While the Court adopted a welcoming attitude towards associations, it is more discouraging towards individual applicants. The Court declareed that the four elderly Swiss women lack victimhood and are not directly affected. In doing so, the Court upheld the high threshold of a minimum level of severity in its earlier case law (para. 472). The Court pointed out that applying a low threshold could lead to claims being brought by a huge number of persons because everyone is or will be affected by the adverse effects of climate change. Considering the exclusion of actio popularis, the Court lays down two strict criteria: (i) a high intensity of exposure to the adverse effects of climate change with significantly severe adverse consequences of governmental (in)action as well as (ii) a pressing need owing to the absence or inadequacy of reasonable measures to reduce harm. In the court’s view, the four applicants failed to satisfy these requirements as they were not in any “critical medical condition” and there was no proof of a correlation with the asthma of one of the women (para. 533). The Court also reiterated its well-established case law that future risks can “only in highly exceptional circumstances” be taken into account (para. 470). The implication of Klimaseniorinnen is that NGOs and associations may have an easier time in accessing the Court in climate cases than “lone wolves”. This approach should help to limit the potentially high number of complaints that would otherwise be lodged with the Court in Strasbourg.

Carême exemplifies a straightforward and unsurprising application of the victim requirements under Article 34 of the ECHR. Carême claimed that the government of France violated its positive obligations under Articles 2 and 8 by not taking all appropriate GHG emission reduction measures to reach the goals France has set for itself under the Paris Agreement. The Court concluded that the former mayor of Grande-Synthe lacked victimhood since he no longer lives in France. He has no relevant links with the municipality Grande-Synthe aside from the fact that his brother is living there. Furthermore, Carême has no right to lodge a complaint on behalf of the municipality of which he was the former mayor.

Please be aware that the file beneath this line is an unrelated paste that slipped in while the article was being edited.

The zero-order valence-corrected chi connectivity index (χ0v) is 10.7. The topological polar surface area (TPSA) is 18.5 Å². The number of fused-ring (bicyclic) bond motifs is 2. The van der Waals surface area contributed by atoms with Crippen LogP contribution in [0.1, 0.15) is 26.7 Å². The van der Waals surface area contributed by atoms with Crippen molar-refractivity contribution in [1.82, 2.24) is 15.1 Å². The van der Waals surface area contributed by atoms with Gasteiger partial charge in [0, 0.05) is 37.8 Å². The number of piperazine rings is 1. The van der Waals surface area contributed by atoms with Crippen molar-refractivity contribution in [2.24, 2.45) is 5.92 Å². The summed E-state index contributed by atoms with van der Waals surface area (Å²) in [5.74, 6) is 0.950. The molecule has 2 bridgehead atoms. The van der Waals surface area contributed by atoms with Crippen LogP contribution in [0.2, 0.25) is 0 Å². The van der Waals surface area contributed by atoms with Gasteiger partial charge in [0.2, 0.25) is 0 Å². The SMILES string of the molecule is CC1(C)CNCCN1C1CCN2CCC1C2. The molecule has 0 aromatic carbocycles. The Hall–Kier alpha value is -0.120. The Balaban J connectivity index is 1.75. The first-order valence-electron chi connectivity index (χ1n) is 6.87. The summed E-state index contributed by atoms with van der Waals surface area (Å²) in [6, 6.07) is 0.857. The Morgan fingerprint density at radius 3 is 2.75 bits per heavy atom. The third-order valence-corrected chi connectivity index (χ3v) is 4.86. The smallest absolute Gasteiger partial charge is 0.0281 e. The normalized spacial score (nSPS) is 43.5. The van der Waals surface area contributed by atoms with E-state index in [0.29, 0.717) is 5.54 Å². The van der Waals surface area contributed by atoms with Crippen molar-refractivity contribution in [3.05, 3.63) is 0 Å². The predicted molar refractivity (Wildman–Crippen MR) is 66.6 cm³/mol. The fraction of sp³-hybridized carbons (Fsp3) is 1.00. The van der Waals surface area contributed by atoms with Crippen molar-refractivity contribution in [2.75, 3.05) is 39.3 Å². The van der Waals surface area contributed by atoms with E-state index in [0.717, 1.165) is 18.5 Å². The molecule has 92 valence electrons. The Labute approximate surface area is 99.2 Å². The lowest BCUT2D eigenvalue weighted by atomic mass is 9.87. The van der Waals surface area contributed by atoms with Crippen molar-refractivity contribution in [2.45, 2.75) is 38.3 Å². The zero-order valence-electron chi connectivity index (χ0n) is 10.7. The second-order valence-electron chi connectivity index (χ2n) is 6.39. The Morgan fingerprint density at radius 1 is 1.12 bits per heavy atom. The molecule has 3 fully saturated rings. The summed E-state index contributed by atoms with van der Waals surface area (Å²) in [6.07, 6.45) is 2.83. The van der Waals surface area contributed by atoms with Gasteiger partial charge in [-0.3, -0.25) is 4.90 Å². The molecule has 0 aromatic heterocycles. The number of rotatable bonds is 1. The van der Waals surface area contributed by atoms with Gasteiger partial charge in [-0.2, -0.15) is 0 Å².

Duarte Agostinho: No Extraterritoriality

The Court declared the most mediagenic, high-profile, and ambitious case of Duarte Agostinho inadmissible. The six Portuguese youngsters in the case did not only bring a claim against their home State, but also against 32 other States for violating Articles 2, 3, 8, and 14 of the ECHR. The applicants had not exhausted domestic remedies in any of the respondent States.

The case raised the contentious issue of extraterritoriality. The Court followed the defending States and relied on a strict territorial test requiring effective control over the emissions. While acknowledging the peculiarity of climate change, the Court was wary of creating a “novel ground” for extraterritorial jurisdiction “by way of judicial interpretation” (para. 195). In the court’s view, this would result in “a radical departure from the rationale of the Convention protection system, which was primarily and fundamentally based on the principles of territorial jurisdiction and subsidiarity” (para. 205). The Court also pointed to “an untenable level of uncertainty for the States” when the extraterritorial jurisdiction is expanded, turning the ECHR into a global climate change treaty that can be activated by people anywhere in the world (para. 208). The Court’s approach notably differs from the UN CRC Committee and IACtHR which required merely that the harm was ‘reasonably foreseeable’ to the State Party (as analyzed here, here and here). The Court explicitly acknowledges this difference (para. 212).